No reason, and I say, if you’re looking for a deal, or a Zero Girl or Wolverine comic page inspires you, GO for it. I drew it for you to enjoy. But just respect my right to ALSO paint things of a personal nature too. Stuff that may take more time and sweat, as well as inspire me on a personal level. If such work takes more out of me, then yes, I AM willing to either ask more for it or, in some cases, give it away, or, yes—sometimes burn it and give it back to the earth.

So I ask your patience and support as I branch out into this, for lack of a better word 'gallery' or 'personal art' side of stuff. And I bet most of my fans are already open to this, given how I mix styles and media, even in my superhero work nowadays.

Remember as R. Crumb once said, "It's only lines on paper, folks."

later,
sam





2 comments:

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Kat said...

Hello Mr. Kieth. I've been a lurker for a few years now, but I thought I'd throw a comment toward your lines on paper -- this seemed like a good place to post said comment, not only for that very fitting Crumb quote but because the only other comment is spam...

Here's my (relevant to why I'm commenting) story:

When I was really little, I used to stay up and watch television that I wasn't supposed to. One of those shows was The Maxx on MTV Oddities, which I didn't "get" at that age, but I fell in love with anyway. A few years later, I found trade's of The Maxx at a comic shop (that has since heartbreakingly closed its doors) and felt something familiar, so I picked up the first trade and fell in love all over again -- Only this time with a level of understanding that really clicked with my teenage mind. Shortly after enjoying The Maxx in its entirety, I discovered Zero Girl. I credit Amy's unique struggle with helping me through the toughest years I had experienced (there were quite a few in a row).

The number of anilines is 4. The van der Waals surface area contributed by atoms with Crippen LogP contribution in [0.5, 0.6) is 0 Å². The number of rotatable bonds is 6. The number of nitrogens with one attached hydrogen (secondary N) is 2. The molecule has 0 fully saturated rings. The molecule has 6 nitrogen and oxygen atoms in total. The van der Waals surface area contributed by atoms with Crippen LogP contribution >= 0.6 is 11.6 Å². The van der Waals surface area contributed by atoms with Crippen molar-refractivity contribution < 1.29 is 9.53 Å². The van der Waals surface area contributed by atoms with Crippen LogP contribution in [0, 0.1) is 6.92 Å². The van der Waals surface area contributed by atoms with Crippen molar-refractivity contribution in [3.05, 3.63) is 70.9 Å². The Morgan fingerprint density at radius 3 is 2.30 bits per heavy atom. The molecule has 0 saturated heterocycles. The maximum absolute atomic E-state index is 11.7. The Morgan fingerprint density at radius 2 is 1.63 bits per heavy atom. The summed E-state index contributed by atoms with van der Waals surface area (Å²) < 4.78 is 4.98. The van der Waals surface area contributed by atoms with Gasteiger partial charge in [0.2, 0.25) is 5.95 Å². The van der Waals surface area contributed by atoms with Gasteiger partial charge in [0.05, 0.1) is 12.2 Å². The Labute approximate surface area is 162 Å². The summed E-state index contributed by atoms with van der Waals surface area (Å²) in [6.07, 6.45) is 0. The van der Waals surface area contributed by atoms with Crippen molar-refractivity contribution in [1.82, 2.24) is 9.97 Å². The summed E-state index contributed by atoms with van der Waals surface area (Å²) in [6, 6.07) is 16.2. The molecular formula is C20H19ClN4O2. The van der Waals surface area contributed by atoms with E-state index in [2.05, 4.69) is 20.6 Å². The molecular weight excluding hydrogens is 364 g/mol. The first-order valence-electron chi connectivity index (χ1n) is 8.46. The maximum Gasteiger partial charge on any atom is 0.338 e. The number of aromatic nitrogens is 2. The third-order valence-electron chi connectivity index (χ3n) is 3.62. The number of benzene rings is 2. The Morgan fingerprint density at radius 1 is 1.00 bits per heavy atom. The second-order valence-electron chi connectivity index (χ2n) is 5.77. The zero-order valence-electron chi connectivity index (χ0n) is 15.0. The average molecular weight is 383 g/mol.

Over the thirty years of my life, I can't recall a time that I wasn't inspired by one of your works. The direction Arkham Madness took while in your care: following a night nurse rather than another visit with inmates and/or guards was truly wonderful and led me to appreciate Batman on a level I never thought I would.

I would be so very much indebted to you if I could make a bold request. I have been purchasing The Maxx: Maxximized issues from the best comic shop around (I Want More Comics in Colorado) as they come out through their subscription service. Issue #13 "sub" came as a sketch cover and I would love to hang a Sam Kieth original (Personalized if that is a thing you'd be willing to do, I'd never sell it for any reason that I can imagine, it's just for me) in my living space. If a sketch cover is asking too much, I would be equally ecstatic to have my original issue #1 simply signed and personalized (same as the sketch, I'd never sell it for any reason).

I would insist on paying for shipping both directions as well as any commission dollars (and/or donate to a cause of your choosing) as well as solemnly swear on everything I hold dear to never share the shipping information or do anything creepy with it. I absolutely understand your need for privacy, I respect and honor every aspect of your introversion. Honestly, if I ever met you directly at an event or otherwise in person I'd probably be too overwhelmed to ask for anything more than a simple autograph. Then I'd cry, clutching my new prized possession in protective plastic as I went straight home to frame it.

Take care of yourself and thank you dearly for all of your creations,
Kat.